Imagine you're Jesus on the ministry circuit, age 32. Where will you sleep tonight? What will you eat? Where along the way can you replace your threadbare tunic? What town should you and your crew hit next week, once you're ready to move on from your current locale? And beyond that, since you know your time is coming soon? What is the end going to look like? Will you make it to the cross? How will you make your point clear to your followers and be sure they get it?
We tend to assume that Jesus, as God, was immune from this line of thinking. But I don't think so. Since Jesus is fully human, he "has been tempted in every way, just as we are - yet was without sin." (Heb. 4:15) This means that Jesus must have felt overwhelmed sometimes by his life circumstances. He must have wrestled with the temptation to worry. He must have faced moments when he wondered if he could accomplish the work he had to do - in the big ways, and maybe also the small ones.
Feeling overwhelmed isn't a sin, but it is a case of distorted perspective. When we feel overwhelmed, we look into the future and believe that it contains more than we can handle. More demands, more decisions, more stress. As we look past today and live out tomorrow's challenges in our minds, we become fearful.
A favorite pastor of mine preaching recently on persevering grace touched on this phenomenon, admitting his own struggle to believe that God will be as present and faithful in tomorrow's challenges as those of today. He spoke of the Israelites' effort in Exodus 16 to store up manna beyond their allotted one-day's portion as a back-up plan, just in case God didn't come through with tomorrow's provision. But the stored-up manna went bad, and Moses rebuked these Israelites for their lack of faith. God gives us what we need for today; the provision goes that far and no further.
I sympathize with the disobedient Israelites. Today, even on a hard day, I can believe that I can get through if I stick close to God. Present-tense grace makes sense to me. But when I see what lies ahead of me next week, next month, next season - I'm not so sure. Will God really provide the grace I need when I get to those challenges too?
When Jesus said to his disciples, "Do not worry about tomorrow, for tomorrow will worry about itself; each day has enough trouble of its own" (Matt. 6:34) - he was telling his followers not to allow themselves to get overwhelmed with the unknowns of the future. Jesus wasn't saying not to think about tomorrow - not to look ahead, for example, or not to plan. Rather he was saying: today lies before you. Live it well. Watch as God takes care of your needs and empowers you to address the challenges you face. Then let him do it again tomorrow, and the next day, and the next day.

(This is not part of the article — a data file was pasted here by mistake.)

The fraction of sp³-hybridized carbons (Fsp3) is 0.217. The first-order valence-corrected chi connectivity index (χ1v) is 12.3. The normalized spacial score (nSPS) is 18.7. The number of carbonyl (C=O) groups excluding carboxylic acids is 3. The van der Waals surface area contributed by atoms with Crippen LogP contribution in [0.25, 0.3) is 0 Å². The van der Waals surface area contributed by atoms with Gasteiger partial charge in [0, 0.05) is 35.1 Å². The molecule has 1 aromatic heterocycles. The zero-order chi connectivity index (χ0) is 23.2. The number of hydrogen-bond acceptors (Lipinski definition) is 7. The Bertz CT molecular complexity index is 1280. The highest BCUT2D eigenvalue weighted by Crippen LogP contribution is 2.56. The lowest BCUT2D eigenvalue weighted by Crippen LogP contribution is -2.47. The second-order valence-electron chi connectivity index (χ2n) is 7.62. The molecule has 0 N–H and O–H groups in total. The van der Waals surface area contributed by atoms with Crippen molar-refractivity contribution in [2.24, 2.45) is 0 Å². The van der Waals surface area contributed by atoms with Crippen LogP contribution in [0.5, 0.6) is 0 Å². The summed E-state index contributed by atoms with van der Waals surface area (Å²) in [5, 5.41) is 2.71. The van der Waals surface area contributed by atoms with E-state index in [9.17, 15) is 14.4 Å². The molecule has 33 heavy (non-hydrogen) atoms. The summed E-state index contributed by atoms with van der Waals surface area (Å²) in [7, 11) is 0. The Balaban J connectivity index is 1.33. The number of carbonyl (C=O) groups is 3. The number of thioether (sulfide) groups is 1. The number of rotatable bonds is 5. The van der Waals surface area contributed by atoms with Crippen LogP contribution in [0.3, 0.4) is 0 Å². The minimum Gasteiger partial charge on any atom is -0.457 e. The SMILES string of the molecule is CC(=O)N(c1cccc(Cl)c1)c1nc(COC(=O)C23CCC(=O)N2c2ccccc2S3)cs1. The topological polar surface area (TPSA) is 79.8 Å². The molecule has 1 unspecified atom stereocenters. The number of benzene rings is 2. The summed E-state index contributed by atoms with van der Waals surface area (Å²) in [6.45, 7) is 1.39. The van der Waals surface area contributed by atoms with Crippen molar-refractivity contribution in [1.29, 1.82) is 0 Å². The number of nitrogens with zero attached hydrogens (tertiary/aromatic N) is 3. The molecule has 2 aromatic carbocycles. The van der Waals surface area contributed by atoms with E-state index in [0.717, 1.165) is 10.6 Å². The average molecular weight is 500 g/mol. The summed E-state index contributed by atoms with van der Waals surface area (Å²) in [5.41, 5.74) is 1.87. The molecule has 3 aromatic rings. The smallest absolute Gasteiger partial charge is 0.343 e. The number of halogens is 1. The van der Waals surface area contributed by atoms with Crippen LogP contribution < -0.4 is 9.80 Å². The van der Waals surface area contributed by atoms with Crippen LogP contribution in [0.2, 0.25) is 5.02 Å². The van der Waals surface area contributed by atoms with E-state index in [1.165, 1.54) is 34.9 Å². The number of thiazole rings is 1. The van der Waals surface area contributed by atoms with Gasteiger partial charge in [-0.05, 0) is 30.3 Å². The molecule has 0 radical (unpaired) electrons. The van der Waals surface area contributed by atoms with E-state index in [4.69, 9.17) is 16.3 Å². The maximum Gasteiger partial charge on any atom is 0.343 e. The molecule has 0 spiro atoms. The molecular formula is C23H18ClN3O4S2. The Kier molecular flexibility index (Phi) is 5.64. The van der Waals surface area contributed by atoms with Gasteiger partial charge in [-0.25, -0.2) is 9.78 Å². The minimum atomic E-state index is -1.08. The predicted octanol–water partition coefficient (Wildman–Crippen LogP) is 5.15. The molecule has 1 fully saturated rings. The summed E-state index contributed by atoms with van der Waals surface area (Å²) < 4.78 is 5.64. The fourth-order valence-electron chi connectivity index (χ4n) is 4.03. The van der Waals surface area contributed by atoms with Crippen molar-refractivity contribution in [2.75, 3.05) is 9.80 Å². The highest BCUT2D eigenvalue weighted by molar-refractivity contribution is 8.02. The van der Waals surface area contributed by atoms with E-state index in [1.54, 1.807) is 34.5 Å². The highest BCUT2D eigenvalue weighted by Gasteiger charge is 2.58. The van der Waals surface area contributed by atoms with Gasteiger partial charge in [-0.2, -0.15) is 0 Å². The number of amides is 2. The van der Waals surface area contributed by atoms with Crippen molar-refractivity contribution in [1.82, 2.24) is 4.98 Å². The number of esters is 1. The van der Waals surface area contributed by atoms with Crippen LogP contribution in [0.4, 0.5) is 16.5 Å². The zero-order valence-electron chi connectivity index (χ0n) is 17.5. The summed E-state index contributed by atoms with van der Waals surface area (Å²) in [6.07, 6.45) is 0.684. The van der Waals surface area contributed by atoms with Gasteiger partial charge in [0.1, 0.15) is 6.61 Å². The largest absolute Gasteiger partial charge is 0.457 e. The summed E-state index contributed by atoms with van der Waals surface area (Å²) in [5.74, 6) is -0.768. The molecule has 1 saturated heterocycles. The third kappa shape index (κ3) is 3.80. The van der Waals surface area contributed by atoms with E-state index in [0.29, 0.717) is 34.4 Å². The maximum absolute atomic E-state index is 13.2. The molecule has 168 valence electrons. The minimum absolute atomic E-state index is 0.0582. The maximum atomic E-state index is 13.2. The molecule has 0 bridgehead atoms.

This must have been how Jesus handled the human emotion of feeling overwhelmed. Because while feeling overwhelmed isn't a sin, anxiety is a sin - so Jesus, the sinless one, successfully resisted the temptation to worry. He must have trained himself to constantly circle back to the circumstances of today and live those out well, while continually giving over thoughts and question about the intricacies of the future to God the Father.
This may be one of the toughest disciplines we face in the modern age. Our lives are full to the point of overflow, and it can feel like a constant juggling act to keep up. Daily we must resist two temptations: first, to take on more than God intends for us, and second, to take the reigns and the weight of tomorrow into our own hands.
Feeling overwhelmed is a beacon that signals the nearness of anxiety. As we begin to see this, we can consciously decide to run to God and unburden ourselves to him rather than sin by taking it on ourselves in the form of worry. And as we live in today and acknowledge his sovereignty in tomorrow, we can begin to feel God's freedom and peace replacing the sense of being overwhelmed.